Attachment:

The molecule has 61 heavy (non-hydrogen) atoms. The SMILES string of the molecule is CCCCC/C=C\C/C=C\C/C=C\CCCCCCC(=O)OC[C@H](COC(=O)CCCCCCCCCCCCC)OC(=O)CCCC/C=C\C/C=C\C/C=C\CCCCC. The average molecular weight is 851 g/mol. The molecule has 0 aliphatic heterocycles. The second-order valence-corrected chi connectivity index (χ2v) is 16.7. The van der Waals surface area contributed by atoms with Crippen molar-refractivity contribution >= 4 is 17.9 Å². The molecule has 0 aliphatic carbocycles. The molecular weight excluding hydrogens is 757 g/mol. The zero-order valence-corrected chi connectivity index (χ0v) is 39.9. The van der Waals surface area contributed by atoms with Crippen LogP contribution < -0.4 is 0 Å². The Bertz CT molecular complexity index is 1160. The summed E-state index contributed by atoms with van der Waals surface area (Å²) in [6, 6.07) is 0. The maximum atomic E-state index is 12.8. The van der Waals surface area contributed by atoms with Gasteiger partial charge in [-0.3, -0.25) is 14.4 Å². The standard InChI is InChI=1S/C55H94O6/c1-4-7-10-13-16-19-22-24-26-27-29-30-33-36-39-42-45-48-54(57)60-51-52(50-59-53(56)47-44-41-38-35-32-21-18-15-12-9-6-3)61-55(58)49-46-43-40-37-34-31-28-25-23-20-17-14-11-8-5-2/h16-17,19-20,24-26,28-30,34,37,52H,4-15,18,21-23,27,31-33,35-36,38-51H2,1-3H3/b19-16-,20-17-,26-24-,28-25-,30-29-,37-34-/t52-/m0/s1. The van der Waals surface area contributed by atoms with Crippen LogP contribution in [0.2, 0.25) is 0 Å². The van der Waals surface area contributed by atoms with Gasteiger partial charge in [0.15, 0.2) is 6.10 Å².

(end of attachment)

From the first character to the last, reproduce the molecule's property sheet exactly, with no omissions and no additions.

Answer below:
The molecule has 61 heavy (non-hydrogen) atoms. The SMILES string of the molecule is CCCCC/C=C\C/C=C\C/C=C\CCCCCCC(=O)OC[C@H](COC(=O)CCCCCCCCCCCCC)OC(=O)CCCC/C=C\C/C=C\C/C=C\CCCCC. The average molecular weight is 851 g/mol. The molecule has 0 aliphatic heterocycles. The second-order valence-corrected chi connectivity index (χ2v) is 16.7. The van der Waals surface area contributed by atoms with Crippen molar-refractivity contribution >= 4 is 17.9 Å². The molecule has 0 aliphatic carbocycles. The molecular weight excluding hydrogens is 757 g/mol. The zero-order valence-corrected chi connectivity index (χ0v) is 39.9. The van der Waals surface area contributed by atoms with Crippen LogP contribution < -0.4 is 0 Å². The Bertz CT molecular complexity index is 1160. The summed E-state index contributed by atoms with van der Waals surface area (Å²) in [6, 6.07) is 0. The maximum atomic E-state index is 12.8. The van der Waals surface area contributed by atoms with Gasteiger partial charge in [-0.3, -0.25) is 14.4 Å². The standard InChI is InChI=1S/C55H94O6/c1-4-7-10-13-16-19-22-24-26-27-29-30-33-36-39-42-45-48-54(57)60-51-52(50-59-53(56)47-44-41-38-35-32-21-18-15-12-9-6-3)61-55(58)49-46-43-40-37-34-31-28-25-23-20-17-14-11-8-5-2/h16-17,19-20,24-26,28-30,34,37,52H,4-15,18,21-23,27,31-33,35-36,38-51H2,1-3H3/b19-16-,20-17-,26-24-,28-25-,30-29-,37-34-/t52-/m0/s1. The van der Waals surface area contributed by atoms with Crippen LogP contribution in [0.2, 0.25) is 0 Å². The van der Waals surface area contributed by atoms with Gasteiger partial charge in [0.15, 0.2) is 6.10 Å².